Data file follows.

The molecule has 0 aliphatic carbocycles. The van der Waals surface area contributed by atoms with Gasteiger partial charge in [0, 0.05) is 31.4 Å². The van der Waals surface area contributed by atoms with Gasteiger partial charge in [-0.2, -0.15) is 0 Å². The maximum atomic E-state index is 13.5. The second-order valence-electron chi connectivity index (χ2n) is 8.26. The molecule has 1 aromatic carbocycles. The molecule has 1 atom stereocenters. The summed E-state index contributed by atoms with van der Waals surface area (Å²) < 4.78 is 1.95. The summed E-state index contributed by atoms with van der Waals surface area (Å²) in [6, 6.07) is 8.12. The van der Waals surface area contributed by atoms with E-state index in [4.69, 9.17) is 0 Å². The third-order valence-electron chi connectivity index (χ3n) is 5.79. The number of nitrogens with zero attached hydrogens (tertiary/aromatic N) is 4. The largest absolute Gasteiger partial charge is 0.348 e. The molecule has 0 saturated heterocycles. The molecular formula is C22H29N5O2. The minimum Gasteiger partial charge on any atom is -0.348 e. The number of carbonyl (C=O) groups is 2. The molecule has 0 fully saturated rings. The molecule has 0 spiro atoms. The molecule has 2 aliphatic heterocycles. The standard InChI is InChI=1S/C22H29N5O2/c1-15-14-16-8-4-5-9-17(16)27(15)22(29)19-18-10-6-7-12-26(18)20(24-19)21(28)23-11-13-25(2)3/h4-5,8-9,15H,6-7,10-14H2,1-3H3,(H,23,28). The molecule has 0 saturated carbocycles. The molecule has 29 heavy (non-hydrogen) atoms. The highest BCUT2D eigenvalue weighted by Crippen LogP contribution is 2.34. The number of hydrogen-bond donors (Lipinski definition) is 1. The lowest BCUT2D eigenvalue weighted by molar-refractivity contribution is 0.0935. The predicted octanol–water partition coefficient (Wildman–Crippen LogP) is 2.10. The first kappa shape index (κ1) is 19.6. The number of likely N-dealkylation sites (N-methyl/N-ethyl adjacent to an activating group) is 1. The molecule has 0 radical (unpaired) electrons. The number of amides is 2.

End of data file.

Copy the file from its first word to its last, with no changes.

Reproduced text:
The molecule has 0 aliphatic carbocycles. The van der Waals surface area contributed by atoms with Gasteiger partial charge in [0, 0.05) is 31.4 Å². The van der Waals surface area contributed by atoms with Gasteiger partial charge in [-0.2, -0.15) is 0 Å². The maximum atomic E-state index is 13.5. The second-order valence-electron chi connectivity index (χ2n) is 8.26. The molecule has 1 aromatic carbocycles. The molecule has 1 atom stereocenters. The summed E-state index contributed by atoms with van der Waals surface area (Å²) < 4.78 is 1.95. The summed E-state index contributed by atoms with van der Waals surface area (Å²) in [6, 6.07) is 8.12. The van der Waals surface area contributed by atoms with E-state index in [4.69, 9.17) is 0 Å². The third-order valence-electron chi connectivity index (χ3n) is 5.79. The number of nitrogens with zero attached hydrogens (tertiary/aromatic N) is 4. The largest absolute Gasteiger partial charge is 0.348 e. The molecule has 0 saturated heterocycles. The molecular formula is C22H29N5O2. The minimum Gasteiger partial charge on any atom is -0.348 e. The number of carbonyl (C=O) groups is 2. The molecule has 0 fully saturated rings. The molecule has 0 spiro atoms. The molecule has 2 aliphatic heterocycles. The standard InChI is InChI=1S/C22H29N5O2/c1-15-14-16-8-4-5-9-17(16)27(15)22(29)19-18-10-6-7-12-26(18)20(24-19)21(28)23-11-13-25(2)3/h4-5,8-9,15H,6-7,10-14H2,1-3H3,(H,23,28). The molecule has 0 saturated carbocycles. The molecule has 29 heavy (non-hydrogen) atoms. The highest BCUT2D eigenvalue weighted by Crippen LogP contribution is 2.34. The number of hydrogen-bond donors (Lipinski definition) is 1. The lowest BCUT2D eigenvalue weighted by molar-refractivity contribution is 0.0935. The predicted octanol–water partition coefficient (Wildman–Crippen LogP) is 2.10. The first kappa shape index (κ1) is 19.6. The number of likely N-dealkylation sites (N-methyl/N-ethyl adjacent to an activating group) is 1. The molecule has 0 radical (unpaired) electrons. The number of amides is 2.